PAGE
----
Touted as a source of pride for all Pensacolians in the pre-Jim Crow era, the predominantly Creole band wore military style-uniforms and played locally at Kupfrian’s Park, the Pensacola Opera House, and numerous parades and dances. The Wyers were active in St. Joseph’s Catholic Church and brought the New Orleans tradition of funeral processions, both the somber first and joyful second lines, to Pensacola.
Two of Ned Wyer’s sons, Paul and Edward, were musicians who went on to play in the 1910s with W.C. Handy, the legendary “Father of the Blues.” Rumors that Paul wrote the rhythm for Handy’s “St. Louis Blues” led Handy to pen a letter to Down Beat magazine in 1952 refuting the claim.
Wyer’s Cornet Band disbanded around 1930, but new waves of popular music were emerging that adapted the brass tradition for the next generation.
Ray Shep, Booker T. Washington High School, and “The Best Band in the Land”
From the 1940s through the 1970s, if an African-American student was interested in music, then tutelage in Raymond Shepherd’s marching band was the next step on their path.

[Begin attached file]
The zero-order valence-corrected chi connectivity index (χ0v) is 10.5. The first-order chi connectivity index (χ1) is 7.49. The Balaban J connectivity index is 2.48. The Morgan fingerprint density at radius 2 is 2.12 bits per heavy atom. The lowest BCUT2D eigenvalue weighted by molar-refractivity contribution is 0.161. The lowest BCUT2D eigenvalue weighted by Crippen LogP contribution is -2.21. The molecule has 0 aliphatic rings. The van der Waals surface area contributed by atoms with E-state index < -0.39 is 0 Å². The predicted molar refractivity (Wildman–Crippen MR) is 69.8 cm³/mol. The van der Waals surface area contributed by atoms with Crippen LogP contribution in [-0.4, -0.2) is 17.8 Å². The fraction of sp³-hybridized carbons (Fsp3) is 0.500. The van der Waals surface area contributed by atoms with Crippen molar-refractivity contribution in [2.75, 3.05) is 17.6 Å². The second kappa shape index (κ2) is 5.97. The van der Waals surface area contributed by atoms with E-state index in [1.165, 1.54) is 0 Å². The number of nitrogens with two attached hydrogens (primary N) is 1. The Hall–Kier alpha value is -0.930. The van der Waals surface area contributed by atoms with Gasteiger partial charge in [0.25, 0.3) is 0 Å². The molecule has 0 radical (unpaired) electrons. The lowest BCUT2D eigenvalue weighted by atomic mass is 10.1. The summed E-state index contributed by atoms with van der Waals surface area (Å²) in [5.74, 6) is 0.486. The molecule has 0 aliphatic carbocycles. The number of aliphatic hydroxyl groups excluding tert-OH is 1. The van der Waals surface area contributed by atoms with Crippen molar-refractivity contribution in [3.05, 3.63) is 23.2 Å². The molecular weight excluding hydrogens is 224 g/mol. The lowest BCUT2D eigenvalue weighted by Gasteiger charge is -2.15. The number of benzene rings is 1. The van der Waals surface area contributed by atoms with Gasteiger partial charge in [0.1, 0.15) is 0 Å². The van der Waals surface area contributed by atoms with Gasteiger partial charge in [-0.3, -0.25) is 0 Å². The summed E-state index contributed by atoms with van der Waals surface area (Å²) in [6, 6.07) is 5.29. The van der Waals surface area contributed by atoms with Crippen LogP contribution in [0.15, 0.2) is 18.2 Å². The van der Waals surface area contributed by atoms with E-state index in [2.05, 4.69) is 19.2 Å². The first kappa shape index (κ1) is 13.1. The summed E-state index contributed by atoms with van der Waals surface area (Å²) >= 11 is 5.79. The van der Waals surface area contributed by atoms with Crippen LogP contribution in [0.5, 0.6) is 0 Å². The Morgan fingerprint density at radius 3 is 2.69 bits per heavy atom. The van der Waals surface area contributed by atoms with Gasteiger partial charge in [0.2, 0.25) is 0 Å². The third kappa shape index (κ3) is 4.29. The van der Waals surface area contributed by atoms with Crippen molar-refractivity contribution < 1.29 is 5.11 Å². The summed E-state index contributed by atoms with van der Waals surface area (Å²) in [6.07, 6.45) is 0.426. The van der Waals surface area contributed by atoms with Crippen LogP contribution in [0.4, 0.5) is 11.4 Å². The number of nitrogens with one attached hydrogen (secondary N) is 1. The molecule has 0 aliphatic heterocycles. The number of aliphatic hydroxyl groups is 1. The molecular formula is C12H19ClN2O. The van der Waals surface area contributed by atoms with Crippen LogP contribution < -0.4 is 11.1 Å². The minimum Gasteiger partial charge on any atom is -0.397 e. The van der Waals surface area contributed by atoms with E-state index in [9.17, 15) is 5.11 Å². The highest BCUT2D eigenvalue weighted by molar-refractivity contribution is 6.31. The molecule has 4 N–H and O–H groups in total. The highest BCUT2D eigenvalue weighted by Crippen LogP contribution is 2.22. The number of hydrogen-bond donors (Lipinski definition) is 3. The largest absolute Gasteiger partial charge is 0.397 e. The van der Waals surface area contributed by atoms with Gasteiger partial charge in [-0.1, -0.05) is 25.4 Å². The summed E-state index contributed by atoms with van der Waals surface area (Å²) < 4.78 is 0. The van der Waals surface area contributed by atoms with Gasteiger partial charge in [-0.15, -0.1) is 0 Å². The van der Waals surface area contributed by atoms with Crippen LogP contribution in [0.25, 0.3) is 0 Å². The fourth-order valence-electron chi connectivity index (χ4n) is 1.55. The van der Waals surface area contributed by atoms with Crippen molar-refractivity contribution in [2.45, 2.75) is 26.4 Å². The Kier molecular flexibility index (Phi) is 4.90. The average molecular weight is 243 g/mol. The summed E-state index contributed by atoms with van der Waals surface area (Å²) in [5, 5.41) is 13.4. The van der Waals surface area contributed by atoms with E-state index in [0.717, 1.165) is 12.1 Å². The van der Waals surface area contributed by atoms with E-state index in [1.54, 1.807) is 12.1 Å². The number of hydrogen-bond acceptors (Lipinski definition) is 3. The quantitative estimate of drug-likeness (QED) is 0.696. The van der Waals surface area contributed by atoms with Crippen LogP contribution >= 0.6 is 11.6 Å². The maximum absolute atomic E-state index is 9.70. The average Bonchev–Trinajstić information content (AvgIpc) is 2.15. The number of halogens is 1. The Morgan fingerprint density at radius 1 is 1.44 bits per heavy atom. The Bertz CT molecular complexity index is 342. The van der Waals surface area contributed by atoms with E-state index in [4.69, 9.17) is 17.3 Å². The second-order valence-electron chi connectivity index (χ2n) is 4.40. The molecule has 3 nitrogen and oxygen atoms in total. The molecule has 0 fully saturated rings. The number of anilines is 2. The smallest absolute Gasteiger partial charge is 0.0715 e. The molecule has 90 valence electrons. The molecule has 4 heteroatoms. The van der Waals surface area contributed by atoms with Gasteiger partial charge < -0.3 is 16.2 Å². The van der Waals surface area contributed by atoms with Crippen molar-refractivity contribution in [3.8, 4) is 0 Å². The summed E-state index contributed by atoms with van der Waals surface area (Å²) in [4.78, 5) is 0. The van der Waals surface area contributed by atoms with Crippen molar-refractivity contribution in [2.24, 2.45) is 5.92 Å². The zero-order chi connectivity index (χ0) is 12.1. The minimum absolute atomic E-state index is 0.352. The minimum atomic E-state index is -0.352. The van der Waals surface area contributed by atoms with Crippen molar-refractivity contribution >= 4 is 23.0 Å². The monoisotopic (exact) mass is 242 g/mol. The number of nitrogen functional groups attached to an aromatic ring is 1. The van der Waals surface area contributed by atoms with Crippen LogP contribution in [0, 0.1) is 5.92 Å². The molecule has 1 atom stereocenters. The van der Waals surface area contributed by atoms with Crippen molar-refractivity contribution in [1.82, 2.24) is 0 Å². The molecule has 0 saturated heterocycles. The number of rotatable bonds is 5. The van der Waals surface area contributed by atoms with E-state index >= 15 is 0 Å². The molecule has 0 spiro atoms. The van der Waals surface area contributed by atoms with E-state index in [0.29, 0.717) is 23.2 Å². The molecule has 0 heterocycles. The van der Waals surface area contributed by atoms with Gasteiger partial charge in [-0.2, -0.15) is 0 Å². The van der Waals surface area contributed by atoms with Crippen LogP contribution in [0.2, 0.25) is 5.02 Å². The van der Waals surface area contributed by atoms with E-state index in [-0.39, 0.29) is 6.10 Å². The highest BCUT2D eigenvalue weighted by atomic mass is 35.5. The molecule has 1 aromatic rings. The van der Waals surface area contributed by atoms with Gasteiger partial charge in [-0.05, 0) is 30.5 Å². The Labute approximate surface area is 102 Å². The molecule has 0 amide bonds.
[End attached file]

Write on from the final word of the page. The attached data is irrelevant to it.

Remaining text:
“Ray Shep,” as he was and is still commonly called, served as the band director at Booker T. Washington High School as early as 1945 and earned a reputation as a talented and resourceful director.
During segregation, Washington High was the only public high school open to African-Americans in Pensacola. Facing a disproportionate allotment of resources to black students, pianist Al Martin recalled Sheppard orchestrating pieces so clarinets would substitute parts for string instruments that the school district wouldn’t buy for its “colored” students.
Sheppard, in his trademark suit, instructed students in a range of styles and commonly taught classical, popular, and original pieces that he wrote and arranged himself.